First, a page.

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FairFleet supports renewable energy – Part I
FairFleet supports renewable energy – Part IGlobal warming and climate change - What do we have to expect?
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Renewable energies and the energy revolution stand for a secure, environmentally compatible and economically successful future. The current method of producing electricity from fossil energy sources such as coal, natural gas, crude oil and uranium is chemically or atomically stored energy that is converted into heat or radiation energy by combustion. The global reserves are limited, oil, gas and uranium will presumably already be used up in the 21st century, which in turn will lead to higher development costs. Because the scarcer the reserves and the greater the global demand, the higher the prices will be. For example, the oil price rose from around 17 US dollars in 2001 to as much as 147 dollars per barrel in 2008. As a result, the German government agreed in 2010 to drastically reduce greenhouse gas emissions by 2050. Currently the oil price fluctuates between 50 and 60 dollars per barrel.
In addition, the combustion of carbon-containing energy sources releases harmful emissions and climate-damaging greenhouse gases that lead to global warming. Nuclear power plants generate radioactive waste that continues to radiate for thousands of years. Furthermore, uncontrolled life-threatening radiation can escape in the event of accidents. Particularly after the nuclear catastrophe at the Fukushima power plant in Japan in 2011, the phase-out of nuclear energy in Germany was set for 2022.

Consequences of global warming

Due to the increased proportion of carbon dioxide in the air owing to emissions of fossil fuels, the earth's atmosphere is heating up. From 1965 to 2015 (50 years), the earth warmed by only 0.1°C. An additional increase of 0.3 - 0.7°C is expected in the next 15 years. It could even rise up to 1.5°C by 2050. With such an increase, 10 million people in coastal areas would be affected by increased flooding and the population in southern Africa would have 20-30% less water available.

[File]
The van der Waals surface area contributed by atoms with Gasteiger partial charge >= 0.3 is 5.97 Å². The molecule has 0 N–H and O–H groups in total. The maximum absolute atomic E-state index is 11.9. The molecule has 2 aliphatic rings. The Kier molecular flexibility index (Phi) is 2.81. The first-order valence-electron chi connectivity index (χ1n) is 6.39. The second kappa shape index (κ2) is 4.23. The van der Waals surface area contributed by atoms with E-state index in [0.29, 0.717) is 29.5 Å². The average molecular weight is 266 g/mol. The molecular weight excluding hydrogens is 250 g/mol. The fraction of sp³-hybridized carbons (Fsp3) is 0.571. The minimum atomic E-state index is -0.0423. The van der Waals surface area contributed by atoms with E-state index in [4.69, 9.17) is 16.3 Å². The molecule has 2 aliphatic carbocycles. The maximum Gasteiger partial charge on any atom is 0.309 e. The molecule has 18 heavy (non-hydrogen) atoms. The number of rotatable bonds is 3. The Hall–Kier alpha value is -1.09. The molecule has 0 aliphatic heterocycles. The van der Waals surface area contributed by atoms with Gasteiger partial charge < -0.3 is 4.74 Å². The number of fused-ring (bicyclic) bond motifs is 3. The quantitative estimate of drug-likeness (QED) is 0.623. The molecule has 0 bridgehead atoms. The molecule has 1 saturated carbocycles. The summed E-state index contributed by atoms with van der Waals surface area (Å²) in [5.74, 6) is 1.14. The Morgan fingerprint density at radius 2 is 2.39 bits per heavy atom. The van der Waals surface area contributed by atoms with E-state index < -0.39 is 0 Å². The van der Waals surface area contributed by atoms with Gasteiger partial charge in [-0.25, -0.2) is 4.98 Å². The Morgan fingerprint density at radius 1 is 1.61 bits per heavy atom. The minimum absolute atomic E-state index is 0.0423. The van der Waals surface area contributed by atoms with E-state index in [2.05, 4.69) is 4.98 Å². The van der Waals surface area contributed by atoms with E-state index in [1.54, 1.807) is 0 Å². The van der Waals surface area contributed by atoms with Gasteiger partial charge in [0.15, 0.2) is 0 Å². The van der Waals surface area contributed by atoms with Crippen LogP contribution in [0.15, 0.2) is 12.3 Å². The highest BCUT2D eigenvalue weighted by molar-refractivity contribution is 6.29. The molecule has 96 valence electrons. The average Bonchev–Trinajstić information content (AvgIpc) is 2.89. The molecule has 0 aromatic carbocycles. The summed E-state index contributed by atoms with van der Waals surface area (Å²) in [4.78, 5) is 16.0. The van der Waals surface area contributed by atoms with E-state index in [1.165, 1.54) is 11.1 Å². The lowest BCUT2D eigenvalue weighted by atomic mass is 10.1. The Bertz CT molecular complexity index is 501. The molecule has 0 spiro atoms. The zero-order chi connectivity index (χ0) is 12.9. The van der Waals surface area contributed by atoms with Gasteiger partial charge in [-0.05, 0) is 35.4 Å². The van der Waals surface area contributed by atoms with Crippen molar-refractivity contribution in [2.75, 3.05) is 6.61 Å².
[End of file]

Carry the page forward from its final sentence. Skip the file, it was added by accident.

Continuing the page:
However, the consequences can already be seen today: Ice masses are melting, sea levels are rising, and weather extremes such as floods, storms and droughts are becoming more frequent. While there were only a few floods from around 2000 to 2008, the number increased from 2010 onwards, an example being the flood catastrophe in Thailand in 2011.

Earth with melting ice masses

The main impact of rising sea levels is the flooding of low-lying coastal areas and cities. 22 of the world's 50 largest cities are coastal cities, including Shanghai, Hong Kong, Tokyo, Buenos Aires and New York. In addition, increasing global warming is causing the earth's water cycle to intensify. Droughts last longer, and floods occur more frequently.(Source: GEO.de)

Drought

In dry areas, there may be shifts in the rainfall belt, threatening human water supplies. The higher the temperature rise, the more people suffer from drought. In Southern Europe, too, severe droughts are to be expected, causing 150 to 500 million more people to starve than today. In addition, vegetation periods are shortened, and crop failures occur. In Europe, the risk of transmitting infectious diseases due to heat is also significantly higher. The illustrated world maps show the serious consequences.(Source: Reuters/NCAR)

world map

The consequences for Germany

The risk of extreme weather conditions such as heat or thunderstorms is increasing more and more. Arctic ice surfaces, which normally reflect the sun, are melting due to the warming of the atmosphere. The underlying land areas store heat longer, warming water and air. The airflows change because warm air stores more moisture and can therefore release more moisture. The consequences are heavy rain and thunderstorms. For Germany, this means that summer precipitation will decrease, and winter precipitation will increase as more rain falls than snow. Summer drought endangers agricultural yields, while the risk of flooding increases in winter and spring. This not only endangers winter sports resorts but is also noticeable in riverbank cities in Germany. At the beginning of January in 2018, such heavy rainfall was already visible in Cologne and other cities on the Rhine. (Source: dpa)

Click here to get to part 2!

FairFleet supports renewable energy – Part I